Pete said he was armed just like other peers who were out patrolling.
“We are kind of always armed,” he said. “We live in Chicago and you always gotta watch yourself.”
Latinx launch hotline to aid black Chicagoans
Other activists have taken a different approach to building black and Latino unity.
“So a bunch of us who are involved in the community, we organized a rapid response group,” said Mah Nu, a Latinx artist. The initiative also includes a hotline.
“Black people that don’t feel safe in Chicago can call us,” Mah Nu explained.
In just two days, the group received more than 40 calls from African Americans asking for car rides or safe housing. Mah Nu takes on shifts in the afternoon and evenings to monitor the police scanner in districts where violence has erupted.
This past weekend, Mah Nu said, the calls declined and things were quieter.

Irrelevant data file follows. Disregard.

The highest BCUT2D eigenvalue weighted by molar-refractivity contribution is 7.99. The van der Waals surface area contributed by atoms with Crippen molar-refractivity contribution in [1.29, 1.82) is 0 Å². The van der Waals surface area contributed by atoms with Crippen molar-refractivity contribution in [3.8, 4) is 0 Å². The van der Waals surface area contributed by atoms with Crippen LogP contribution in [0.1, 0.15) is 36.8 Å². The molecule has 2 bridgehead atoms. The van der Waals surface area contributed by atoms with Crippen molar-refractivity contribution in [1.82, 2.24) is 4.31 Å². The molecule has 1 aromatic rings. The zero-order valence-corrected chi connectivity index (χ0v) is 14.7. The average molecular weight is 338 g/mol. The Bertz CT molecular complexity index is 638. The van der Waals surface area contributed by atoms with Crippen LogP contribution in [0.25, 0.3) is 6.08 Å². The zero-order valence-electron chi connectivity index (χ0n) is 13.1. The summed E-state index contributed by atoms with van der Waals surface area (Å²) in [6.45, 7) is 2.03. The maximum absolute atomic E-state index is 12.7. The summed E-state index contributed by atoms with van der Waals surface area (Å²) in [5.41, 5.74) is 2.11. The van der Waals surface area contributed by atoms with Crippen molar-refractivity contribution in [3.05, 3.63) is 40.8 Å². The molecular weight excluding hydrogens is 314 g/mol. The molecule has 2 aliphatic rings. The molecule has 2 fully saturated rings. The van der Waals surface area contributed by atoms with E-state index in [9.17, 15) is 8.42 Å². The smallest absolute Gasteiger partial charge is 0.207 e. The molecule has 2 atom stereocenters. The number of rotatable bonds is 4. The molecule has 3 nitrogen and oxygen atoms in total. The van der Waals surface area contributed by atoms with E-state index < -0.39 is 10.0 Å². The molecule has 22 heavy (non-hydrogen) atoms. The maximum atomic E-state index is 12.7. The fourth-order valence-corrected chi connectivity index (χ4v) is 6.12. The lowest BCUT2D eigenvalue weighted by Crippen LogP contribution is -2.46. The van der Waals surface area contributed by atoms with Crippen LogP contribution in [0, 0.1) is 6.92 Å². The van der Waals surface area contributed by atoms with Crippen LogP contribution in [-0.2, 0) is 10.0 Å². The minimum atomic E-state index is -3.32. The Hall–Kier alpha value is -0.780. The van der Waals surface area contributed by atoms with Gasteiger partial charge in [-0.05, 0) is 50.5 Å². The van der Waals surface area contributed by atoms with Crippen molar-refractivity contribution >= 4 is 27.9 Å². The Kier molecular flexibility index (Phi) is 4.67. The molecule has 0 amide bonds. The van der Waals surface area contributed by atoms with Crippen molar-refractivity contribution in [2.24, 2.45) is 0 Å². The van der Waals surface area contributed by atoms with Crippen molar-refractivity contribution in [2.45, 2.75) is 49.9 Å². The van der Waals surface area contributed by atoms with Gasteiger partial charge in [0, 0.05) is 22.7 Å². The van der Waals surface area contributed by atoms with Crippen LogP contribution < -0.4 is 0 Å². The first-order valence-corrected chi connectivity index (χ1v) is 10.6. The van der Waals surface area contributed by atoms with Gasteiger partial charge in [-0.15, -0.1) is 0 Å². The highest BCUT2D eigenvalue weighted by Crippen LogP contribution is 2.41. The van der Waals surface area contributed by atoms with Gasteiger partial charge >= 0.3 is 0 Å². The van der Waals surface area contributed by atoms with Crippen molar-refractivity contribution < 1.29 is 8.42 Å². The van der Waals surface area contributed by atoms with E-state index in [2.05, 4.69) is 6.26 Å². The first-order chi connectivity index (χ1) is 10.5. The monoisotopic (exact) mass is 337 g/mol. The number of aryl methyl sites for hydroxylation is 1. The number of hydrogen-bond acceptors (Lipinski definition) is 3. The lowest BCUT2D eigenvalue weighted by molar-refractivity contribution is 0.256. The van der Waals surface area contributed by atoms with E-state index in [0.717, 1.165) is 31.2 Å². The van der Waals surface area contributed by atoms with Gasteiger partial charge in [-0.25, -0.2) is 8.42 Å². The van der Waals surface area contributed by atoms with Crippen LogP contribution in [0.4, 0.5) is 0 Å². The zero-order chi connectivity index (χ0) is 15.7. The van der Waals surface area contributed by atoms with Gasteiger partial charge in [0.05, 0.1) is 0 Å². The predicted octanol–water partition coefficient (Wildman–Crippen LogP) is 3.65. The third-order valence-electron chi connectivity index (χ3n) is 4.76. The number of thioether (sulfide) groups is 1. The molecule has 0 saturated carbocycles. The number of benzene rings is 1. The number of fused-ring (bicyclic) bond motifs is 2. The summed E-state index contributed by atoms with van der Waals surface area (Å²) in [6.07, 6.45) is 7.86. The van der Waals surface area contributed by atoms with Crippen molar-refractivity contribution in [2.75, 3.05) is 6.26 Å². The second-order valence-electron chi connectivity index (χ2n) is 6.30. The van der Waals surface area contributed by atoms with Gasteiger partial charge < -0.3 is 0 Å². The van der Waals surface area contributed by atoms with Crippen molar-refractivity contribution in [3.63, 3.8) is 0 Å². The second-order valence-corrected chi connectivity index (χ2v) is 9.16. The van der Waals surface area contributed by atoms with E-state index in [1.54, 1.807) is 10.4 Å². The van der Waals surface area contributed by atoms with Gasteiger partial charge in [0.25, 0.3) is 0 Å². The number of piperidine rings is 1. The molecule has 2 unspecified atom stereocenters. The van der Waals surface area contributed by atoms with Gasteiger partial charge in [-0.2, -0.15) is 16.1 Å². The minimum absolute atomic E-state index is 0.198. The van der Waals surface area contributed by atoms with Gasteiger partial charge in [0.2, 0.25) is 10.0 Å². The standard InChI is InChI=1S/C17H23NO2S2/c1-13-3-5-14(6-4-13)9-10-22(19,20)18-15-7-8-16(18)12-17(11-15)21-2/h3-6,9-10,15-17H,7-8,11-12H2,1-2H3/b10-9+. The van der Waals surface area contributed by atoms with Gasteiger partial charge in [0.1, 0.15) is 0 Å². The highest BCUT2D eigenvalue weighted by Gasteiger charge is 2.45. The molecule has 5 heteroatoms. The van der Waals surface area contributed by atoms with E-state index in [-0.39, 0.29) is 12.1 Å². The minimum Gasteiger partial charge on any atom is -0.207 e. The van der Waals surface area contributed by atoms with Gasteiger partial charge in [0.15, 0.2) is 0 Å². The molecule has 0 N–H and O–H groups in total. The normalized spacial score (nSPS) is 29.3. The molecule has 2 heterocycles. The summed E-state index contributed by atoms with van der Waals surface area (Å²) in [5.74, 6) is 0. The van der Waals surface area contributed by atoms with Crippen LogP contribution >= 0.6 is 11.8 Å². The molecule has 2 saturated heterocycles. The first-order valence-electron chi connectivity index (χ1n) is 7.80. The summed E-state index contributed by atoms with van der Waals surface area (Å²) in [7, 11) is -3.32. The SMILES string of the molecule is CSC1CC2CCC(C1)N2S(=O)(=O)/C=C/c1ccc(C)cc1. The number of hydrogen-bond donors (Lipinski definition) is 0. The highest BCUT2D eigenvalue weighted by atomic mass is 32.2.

“I hope that they are decreasing because people are feeling a lot more safe,” Mah Nu said.
Many say the recent tensions have forced a conversation between the black community and Latinos that has been pushed under the rug.
“This moment is really redefining that for a lot of folks,” Burton said, adding that he is not angry at gangs who were out after the looting. They were protecting their neighborhoods, he said.
“The reason why they are in the positions that they are right now is because of a system that was never built in our favor in the first place,” he said. The next step, he believes, is learning to let go of racial stereotypes and focus on ending police brutality — the problem that sparked protests in the first place.